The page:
Ian Kershaw argues in his book Hitler, the Germans, and the Final Solution that Joachim C. Fest (1974) and Alan Bullock (1952) wrote in their Hitler-biographies little on “the persecution, the murder, of the Jews and on the war itself – both completely inextricable from the history of Nazism” (Kershaw 2008, 18). Hermann Graml in one of the first reviews of Fest’s book criticised that “Fest with his method suppresses the large part that certain economic circles – and other conservative groups such as the army and churches – played in the collapse of the Weimar Republic and therefore at least indirectly in the rise of the Nazis” (Graml 1974, 88). Reinhard Kühnl in his book Faschismustheorien (Theories of Fascism) characterises the type of approach that Fest advances as explaining fascism from “the thought, will and actions of the fascist leader” (Kühnl 1990, 53) and ignoring that “the leader cannot lead without […] an alliance with specific political forces and interests against others” (Kühnl 1990, 55).
Trump is a far-right demagogue, but comparing him to Hitler or Nazi-fascism (see for example http://trumpandhitler.com) downplays the singularity of the Shoah. It is for certain that the phase of US politics under Trump will be particularly remembered in history. The possibility that this era will be remembered (in case remembering will still be possible) as starting a nuclear war cannot be ruled out, although it is more likely that South Korea and China will seek a diplomatic solution to the North Korea crisis because South Korea has no interest in being involved in a nuclear war and China does not want to see one in its backyard. History books about will certainly also involve chapters and passages about Trump’s use of Twitter. The Trump era may end in disasters, in impeachment, after four years, or (more unlikely) after eight years. Only history will tell.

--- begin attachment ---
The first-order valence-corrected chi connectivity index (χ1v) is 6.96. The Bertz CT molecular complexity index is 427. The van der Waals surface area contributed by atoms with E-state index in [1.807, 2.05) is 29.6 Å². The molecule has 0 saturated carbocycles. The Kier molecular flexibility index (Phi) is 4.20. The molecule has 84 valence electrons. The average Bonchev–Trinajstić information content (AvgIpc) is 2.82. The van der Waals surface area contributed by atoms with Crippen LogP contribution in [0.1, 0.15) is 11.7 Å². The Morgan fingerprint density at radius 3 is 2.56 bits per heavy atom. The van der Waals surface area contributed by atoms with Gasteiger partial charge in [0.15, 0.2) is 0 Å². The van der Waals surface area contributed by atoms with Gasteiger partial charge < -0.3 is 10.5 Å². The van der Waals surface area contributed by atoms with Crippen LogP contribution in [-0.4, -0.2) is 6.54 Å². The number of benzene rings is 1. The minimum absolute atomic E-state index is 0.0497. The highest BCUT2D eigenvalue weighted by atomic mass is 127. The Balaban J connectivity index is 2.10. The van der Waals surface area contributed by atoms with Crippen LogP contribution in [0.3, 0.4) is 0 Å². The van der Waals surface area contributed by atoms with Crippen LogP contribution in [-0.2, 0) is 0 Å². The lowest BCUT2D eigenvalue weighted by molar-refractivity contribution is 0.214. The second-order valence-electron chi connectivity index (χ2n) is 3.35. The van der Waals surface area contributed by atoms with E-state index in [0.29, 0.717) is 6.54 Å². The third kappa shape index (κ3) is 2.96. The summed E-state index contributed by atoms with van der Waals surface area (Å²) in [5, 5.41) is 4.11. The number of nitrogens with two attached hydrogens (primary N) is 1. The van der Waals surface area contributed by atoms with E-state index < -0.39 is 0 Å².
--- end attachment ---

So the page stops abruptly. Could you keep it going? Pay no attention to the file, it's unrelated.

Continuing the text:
One year after Trump’s presidency started, the first books about his political rise have been published. Michael Wolff’s (2018) Fire and Fury: Inside the Trump White House has thus far attracted the widest public interest. Trump certainly does not like the book, which is why some of his tweets claim that it is “[f]ull of lies, misrepresentations” and that “Michael Wolff is a total loser who made up stories in order to sell this really boring and untruthful book”.
Wolff’s account is journalistic, not academic. But there are nonetheless parallels to Fest’s approach. Wolff repeats Fest’s mistake of individualising and psychologising far-right politics. Trump is characterised as being silly and psychologically unstable: Trump “didn’t process information in any conventional sense – or, in a way, he didn’t process it at all” (Wolff 2018, 113). “Some believed that for all practical purposes he was no more than semiliterate” (Wolff 2018, 113-114). “’He’s not only crazy,’ declared [Trump-friend] Tom Barrack to a friend, ‘he’s stupid’” (Wolff 2018, 233). “In truth, he was often neither fully aware of the nature of what he had said nor fully cognizant of why there should be such a passionate reaction to it” (Wolff 2018, 249). “Rex Tillerson […] had called the president ‘a fucking moron.’ […] For Steve Mnuchin and Reince Priebus, he was an ‘idiot.’ For Gary Cohn, he was ‘dumb as shit.’ For H. R. McMaster he was a ‘dope.’ The list went on” (Wolff 2018, 304).